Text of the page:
Decreasing morbidity with nasal cerebrospinal fluid leak repair: No fat or fascia and no nasal packing

Document Type

Conference Proceeding

Publication Date


Publication Title

J Neurol Surg Part B Skull Base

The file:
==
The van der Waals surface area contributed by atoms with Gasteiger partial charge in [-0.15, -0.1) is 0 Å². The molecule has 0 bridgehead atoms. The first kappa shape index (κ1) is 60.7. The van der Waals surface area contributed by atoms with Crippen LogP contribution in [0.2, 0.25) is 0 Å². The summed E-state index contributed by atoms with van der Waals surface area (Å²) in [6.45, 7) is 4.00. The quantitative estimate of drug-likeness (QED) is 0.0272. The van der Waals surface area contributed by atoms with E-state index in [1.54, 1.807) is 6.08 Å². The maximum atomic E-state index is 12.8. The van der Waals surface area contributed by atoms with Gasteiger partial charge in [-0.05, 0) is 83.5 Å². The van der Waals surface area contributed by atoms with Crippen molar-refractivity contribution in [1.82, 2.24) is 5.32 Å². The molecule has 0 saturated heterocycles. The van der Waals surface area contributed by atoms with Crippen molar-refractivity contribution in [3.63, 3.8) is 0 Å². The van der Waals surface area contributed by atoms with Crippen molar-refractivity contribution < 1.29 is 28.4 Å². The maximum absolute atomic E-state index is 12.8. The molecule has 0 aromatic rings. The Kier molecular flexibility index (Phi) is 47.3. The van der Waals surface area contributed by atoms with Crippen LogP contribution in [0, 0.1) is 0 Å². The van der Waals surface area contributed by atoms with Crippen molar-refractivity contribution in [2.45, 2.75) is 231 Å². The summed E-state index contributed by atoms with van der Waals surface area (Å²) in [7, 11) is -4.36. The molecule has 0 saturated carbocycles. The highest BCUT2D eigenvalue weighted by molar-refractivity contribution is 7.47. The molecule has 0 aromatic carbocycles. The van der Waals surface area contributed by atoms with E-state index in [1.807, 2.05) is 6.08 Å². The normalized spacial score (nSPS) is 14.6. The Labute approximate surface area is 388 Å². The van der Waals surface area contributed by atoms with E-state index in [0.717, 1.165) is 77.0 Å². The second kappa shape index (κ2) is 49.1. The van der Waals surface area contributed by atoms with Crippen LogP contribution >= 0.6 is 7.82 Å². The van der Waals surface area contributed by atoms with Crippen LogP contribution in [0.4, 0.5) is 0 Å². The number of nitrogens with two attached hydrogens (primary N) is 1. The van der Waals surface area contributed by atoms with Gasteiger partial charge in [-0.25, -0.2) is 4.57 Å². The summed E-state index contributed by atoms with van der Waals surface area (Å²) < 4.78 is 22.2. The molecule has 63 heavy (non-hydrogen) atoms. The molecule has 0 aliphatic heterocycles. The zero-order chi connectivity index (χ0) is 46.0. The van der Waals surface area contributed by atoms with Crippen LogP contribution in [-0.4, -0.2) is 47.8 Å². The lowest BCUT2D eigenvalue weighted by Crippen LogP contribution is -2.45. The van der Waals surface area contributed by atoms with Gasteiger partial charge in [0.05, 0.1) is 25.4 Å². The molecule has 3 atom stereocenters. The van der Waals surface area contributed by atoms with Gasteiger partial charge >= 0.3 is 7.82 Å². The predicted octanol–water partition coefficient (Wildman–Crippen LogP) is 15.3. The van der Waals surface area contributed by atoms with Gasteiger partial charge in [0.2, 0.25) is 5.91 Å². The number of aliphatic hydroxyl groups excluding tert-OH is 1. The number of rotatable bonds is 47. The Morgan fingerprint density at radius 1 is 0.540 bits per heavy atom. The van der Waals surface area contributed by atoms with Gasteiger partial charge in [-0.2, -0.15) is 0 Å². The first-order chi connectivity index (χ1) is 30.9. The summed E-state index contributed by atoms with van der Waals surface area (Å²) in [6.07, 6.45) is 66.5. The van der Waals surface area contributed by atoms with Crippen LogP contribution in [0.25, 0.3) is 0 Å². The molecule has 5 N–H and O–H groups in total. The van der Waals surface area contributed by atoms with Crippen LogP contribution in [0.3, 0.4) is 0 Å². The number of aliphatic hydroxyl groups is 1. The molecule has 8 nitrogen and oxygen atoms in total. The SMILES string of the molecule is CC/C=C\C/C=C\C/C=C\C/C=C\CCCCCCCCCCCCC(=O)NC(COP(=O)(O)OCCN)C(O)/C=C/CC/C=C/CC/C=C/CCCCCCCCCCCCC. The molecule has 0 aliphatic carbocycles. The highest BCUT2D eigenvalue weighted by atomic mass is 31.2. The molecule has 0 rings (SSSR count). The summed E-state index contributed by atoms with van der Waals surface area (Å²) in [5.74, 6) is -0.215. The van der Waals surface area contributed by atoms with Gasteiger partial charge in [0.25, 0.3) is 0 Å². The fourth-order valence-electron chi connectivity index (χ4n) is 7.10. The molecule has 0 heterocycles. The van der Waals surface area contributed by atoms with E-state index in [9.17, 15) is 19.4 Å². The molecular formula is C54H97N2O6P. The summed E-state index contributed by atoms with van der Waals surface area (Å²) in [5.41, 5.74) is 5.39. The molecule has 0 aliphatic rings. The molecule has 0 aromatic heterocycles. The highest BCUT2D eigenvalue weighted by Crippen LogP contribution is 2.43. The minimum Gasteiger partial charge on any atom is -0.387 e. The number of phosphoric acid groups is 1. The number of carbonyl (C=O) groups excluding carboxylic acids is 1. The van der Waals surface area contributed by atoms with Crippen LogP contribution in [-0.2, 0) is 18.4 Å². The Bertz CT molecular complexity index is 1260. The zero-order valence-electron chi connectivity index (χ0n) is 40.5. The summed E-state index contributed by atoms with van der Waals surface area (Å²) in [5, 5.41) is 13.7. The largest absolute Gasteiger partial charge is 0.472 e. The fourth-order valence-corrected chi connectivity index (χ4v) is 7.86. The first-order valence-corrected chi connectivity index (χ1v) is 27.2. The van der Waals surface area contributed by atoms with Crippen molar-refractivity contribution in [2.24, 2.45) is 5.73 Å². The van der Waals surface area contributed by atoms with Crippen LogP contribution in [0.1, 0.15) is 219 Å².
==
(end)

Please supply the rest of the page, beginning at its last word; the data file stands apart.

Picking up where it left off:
Introduction: A myriad of methods have been described to repair low- and high-flow nasal cerebrospinal fluid (CSF) leaks, but significant practice variations remain. While the majority of published repair techniques have led to excellent outcomes regardless of CSF leak type, less consideration has been given to the morbidity of commonly performed CSF leak repair methods, such as fat and fascia harvest and nasal packing. The purpose of the study was to determine whether high success rates could still be achieved for CSF leak repair while avoiding the morbidity of fat or fascia lata harvest and nasal packing. Methods: This was a prospective case series of 56 patients undergoing CSF leak repair of 58 skull base defects. There were 30 low-flow leaks (<1 cm dural defects or normal intracranial pressure, ICP) and 28 high-flow leaks (>1 cm dural defects or elevated ICP). CSF leaks were due to various etiologies, including iatrogenic during skull base tumor resection (n = 32), meningoencephaloceles (n = 18), iatrogenic from sinus surgery (n = 4), and accidental head trauma (n = 4). Defects were located in the following locations: cribriform plate (n = 21), sella (n = 18), planum sphenoidale and tuberculum sellae (n = 12), other sphenoid sinus walls (n = 5), clivus (n = 1), and posterior table of frontal sinus (n = 1). Two-layered reconstruction was performed in 36 cases, with an epidural inlay layer of either porcine collagen (Biodesign duraplasty graft™) (n = 33) or nasal septal bone (n = 3), and nasal mucosa for the onlay layer. Mucosa was harvested as a free mucosal graft for 90% of low-flow CSF leaks (27/30), and vascularized nasoseptal mucosal flap for 68% of high-flow CSF leaks (19/28). For the other low-flow leaks, nasoseptal flaps were used (3/30), and for the other high-flow CSF leaks, no vascularized flaps were available, so free mucosal grafts were used (9/28). Monolayer onlay reconstructions were performed with nasal mucosa in 22 cases: 11 free mucosal grafts and 1 nasoseptal flap for low-flow leaks; 3 free mucosal grafts and 7 nasoseptal flaps for high-flow leaks. No remote site fat or fascia lata harvest was performed. A dural sealant was always applied to graft or flap edges. No nasal or sinus packing was ever placed. Patients remained bedrest for 24 to 48 hours postoperatively before ambulation. For high-flow CSF leaks, a lumbar drain was used in 21 cases (75%) for 48 hours before clamping and ambulation. Results: Of the 58 patients, only 1 failed initial CSF leak repair (98.3% success). The patient leaked on postoperative day 2 after a low-flow CSF leak repair during a transsphenoidal resection of a pituitary adenoma, but resolved with lumbar drain diversion alone. Therefore, no patients required revision surgery. Conclusion: Low- and high-flow CSF leaks were successfully repaired in nearly all cases with porcine collagen or nasal septal bone epidural inlay grafts, and free mucosal graft or nasoseptal flap onlays. Fat or fascia lata grafts and nasal packing were not necessary for achieving excellent CSF leak closure rates, and morbidity was reduced by avoiding their use.



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